Civil War Reenactors and the Postmodern Sense of History

Article excerpt

"Remarkably, Din of Civil War Is Growing Louder," declared an April 1990 New York Times headline to a short piece on the popular American passion for the Civil War. James McPherson is quoted as having been "astonished" by its persistence and growth. What is truly astonishing, however, is that anyone found this popular phenomenon in any way remarkable, even before the enormous success of Ken Burns' series on PBS and in video rental. For more than a decade now any gathering of three or more Americans--well, outside the confines of New York City and Princeton--includes at least one Civil War buff.

Accounts of his passion commonly focus on the contention that the Civil War was the most important event in American history. Shelby Foote, who has achieved the authority of stardom in this realm, suggests that "It resonates with so many things, and it is really no wonder, because that's what defines us...the Civil War is what made us the nation we are" ("Remarkably"). Ministers of civil religion of every stripe routinely play variations on this same theme.

This passion is mediated in a variety of ways within American popular culture. Perhaps most notable is the consumption of such popular periodicals as Civil War Times Illustrated and The Civil War News; of the host of civil war books, reputedly now published at the rate of one and a half per day Remarkably"); and of an increasing number of movies and television series. Thousands of Americans also participate in Civil War Round Tables, and courses on the Civil War are among the most popular offerings at colleges and universities. Tens of thousands annually visit Civil War battlefields like Shilo, Perryville, Gettysburg, Cedar Mountain, Bentonville and Fredericksburg. The collection of war-related artifacts of all kinds and of period documents, especially personal letters, is intense and extensive. The collection of period objects and reproductions of every description associated with the Civil War flourishes. In sum, the Civil War industry(1) is indisputably a significant element in the American popular culture.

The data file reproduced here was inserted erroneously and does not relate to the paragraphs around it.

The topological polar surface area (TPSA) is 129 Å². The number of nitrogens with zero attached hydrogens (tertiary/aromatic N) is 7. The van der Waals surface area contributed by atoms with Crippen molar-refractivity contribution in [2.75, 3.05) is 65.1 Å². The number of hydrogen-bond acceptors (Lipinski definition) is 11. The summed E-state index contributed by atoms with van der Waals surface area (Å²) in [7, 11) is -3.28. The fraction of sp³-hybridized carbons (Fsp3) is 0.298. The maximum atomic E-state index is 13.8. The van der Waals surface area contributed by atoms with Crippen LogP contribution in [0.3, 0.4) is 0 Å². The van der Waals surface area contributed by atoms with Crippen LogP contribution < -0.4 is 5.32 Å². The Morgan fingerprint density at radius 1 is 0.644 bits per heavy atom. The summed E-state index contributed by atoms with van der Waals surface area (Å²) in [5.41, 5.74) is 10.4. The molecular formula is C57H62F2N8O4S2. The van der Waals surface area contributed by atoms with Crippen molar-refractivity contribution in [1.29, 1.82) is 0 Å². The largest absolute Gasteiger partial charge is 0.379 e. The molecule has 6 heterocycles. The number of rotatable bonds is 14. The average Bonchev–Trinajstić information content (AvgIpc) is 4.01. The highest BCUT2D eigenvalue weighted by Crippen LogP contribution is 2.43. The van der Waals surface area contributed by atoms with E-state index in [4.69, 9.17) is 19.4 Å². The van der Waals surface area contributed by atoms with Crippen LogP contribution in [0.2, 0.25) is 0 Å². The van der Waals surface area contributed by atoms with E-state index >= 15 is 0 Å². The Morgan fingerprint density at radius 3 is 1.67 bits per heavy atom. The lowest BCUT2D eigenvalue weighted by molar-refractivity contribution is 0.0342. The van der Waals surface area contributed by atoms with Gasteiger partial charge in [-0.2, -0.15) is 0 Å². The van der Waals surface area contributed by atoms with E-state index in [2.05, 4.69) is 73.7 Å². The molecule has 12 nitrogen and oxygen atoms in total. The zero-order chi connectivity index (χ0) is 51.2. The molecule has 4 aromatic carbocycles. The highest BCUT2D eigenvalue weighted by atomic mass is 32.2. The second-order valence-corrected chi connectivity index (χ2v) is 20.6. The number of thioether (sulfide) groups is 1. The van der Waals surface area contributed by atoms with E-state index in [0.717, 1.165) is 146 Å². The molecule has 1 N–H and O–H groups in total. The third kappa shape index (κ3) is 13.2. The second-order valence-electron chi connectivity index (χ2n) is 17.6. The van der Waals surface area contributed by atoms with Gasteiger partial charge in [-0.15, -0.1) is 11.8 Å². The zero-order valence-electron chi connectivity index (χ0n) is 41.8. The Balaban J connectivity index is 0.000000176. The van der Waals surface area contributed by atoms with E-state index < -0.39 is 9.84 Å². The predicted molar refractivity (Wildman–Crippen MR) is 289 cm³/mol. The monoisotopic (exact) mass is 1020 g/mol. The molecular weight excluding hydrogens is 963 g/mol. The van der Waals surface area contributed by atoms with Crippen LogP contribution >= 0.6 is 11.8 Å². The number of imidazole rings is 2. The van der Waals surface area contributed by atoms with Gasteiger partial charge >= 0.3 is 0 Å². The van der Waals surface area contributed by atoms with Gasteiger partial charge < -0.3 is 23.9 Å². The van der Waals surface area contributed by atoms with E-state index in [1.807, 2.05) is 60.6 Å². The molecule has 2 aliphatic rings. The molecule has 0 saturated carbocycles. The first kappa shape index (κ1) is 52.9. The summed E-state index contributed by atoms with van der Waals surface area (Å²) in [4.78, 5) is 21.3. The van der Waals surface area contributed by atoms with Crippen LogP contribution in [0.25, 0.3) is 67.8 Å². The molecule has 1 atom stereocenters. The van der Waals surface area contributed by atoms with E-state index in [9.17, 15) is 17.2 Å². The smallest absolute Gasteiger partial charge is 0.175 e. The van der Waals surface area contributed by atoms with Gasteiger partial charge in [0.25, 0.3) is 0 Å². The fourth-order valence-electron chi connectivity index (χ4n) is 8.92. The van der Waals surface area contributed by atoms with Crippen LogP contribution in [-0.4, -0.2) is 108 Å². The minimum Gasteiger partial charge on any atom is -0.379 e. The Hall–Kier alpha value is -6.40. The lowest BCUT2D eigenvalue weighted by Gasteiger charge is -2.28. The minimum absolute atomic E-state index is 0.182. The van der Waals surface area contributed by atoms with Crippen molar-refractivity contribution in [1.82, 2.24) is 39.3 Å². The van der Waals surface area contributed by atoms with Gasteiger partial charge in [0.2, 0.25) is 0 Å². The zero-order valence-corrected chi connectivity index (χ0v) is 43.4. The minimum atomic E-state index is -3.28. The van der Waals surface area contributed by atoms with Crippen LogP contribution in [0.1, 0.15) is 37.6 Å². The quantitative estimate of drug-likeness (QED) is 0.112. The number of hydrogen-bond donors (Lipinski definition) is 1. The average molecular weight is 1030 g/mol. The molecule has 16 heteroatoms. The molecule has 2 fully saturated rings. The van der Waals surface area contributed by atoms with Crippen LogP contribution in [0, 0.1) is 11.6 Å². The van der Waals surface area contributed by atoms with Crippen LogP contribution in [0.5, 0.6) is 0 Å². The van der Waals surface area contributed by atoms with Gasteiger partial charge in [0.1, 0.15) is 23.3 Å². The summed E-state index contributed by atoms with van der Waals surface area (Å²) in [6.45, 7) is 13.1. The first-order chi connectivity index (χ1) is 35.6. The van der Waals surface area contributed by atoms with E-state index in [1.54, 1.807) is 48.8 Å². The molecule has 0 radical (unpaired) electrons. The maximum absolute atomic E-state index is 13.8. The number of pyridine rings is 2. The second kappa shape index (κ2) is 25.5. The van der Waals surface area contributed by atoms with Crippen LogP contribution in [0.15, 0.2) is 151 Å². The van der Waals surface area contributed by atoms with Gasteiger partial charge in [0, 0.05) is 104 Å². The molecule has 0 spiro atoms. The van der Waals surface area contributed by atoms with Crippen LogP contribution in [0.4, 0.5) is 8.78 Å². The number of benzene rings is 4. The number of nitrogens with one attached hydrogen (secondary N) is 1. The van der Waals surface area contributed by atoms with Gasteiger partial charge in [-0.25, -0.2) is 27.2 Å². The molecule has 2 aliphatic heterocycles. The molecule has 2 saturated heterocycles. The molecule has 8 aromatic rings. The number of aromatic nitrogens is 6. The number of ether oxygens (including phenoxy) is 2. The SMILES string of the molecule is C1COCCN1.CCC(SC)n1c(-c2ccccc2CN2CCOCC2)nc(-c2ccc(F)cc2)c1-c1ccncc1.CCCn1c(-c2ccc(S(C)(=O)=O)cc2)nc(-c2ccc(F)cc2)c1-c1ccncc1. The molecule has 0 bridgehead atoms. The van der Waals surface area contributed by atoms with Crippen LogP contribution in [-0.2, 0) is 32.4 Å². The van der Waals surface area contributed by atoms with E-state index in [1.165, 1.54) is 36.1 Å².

Civil War reenactors are a major subset of this cultural enterprise. Reenacting began in the 1950s (Turner 123), and while it is difficult to assess the current extent of this enthusiasm, one published estimate suggests that some 30,000 people regularly take part in recreating Civil War battles ("Remarkably") and other events, often called "encampments" and "skirmishes" which, while not attempting to replicate specific occurrences, see to recreate Civil War camp life and military action. The notices of these events n the Camp Chase Gazette The Voice of Civil War Reenacting") and the Blue and Gray Magazine ("For Those Who Still Hear the Guns") reveal that a reenactment of one kind or another takes place on virtually every weekend of the year. Their scale ranges from a simple demonstration involving as few as a dozen "riflemen" for a city's fall festival to the large-scale recreation of a specific battle, like the annual Perryville Reenactment which takes place on the October weekend closest to the anniversary, on the same ground as did the 1862 event and includes an elaborate encampment and employs over a thousand "effectives," serving as infantry, cavalry and artillery, with people playing the roles of the several commanders and occasionally of particular "common soldiers."

Thirty thousand is likely a conservative estimate, as suggested by the increasing number and size of events and the boom in the trade in the paraphernalia required to create the atmosphere of authenticity. Attention to details of dress, arms and equipment, to forms of address, posture and movement, and sometimes even to speech are more often than not prized and painstakingly researched by the typical reenactor. Reenactors served as extras and made a large part of the popular audience for Glory, and they generally approved of the film's attention to detail, its "authenticity."

While a satisfactory demographic analysis has yet to be done, reenacting appears to be a remarkably democratic enterprise with respect to social class, If not race and gender. …

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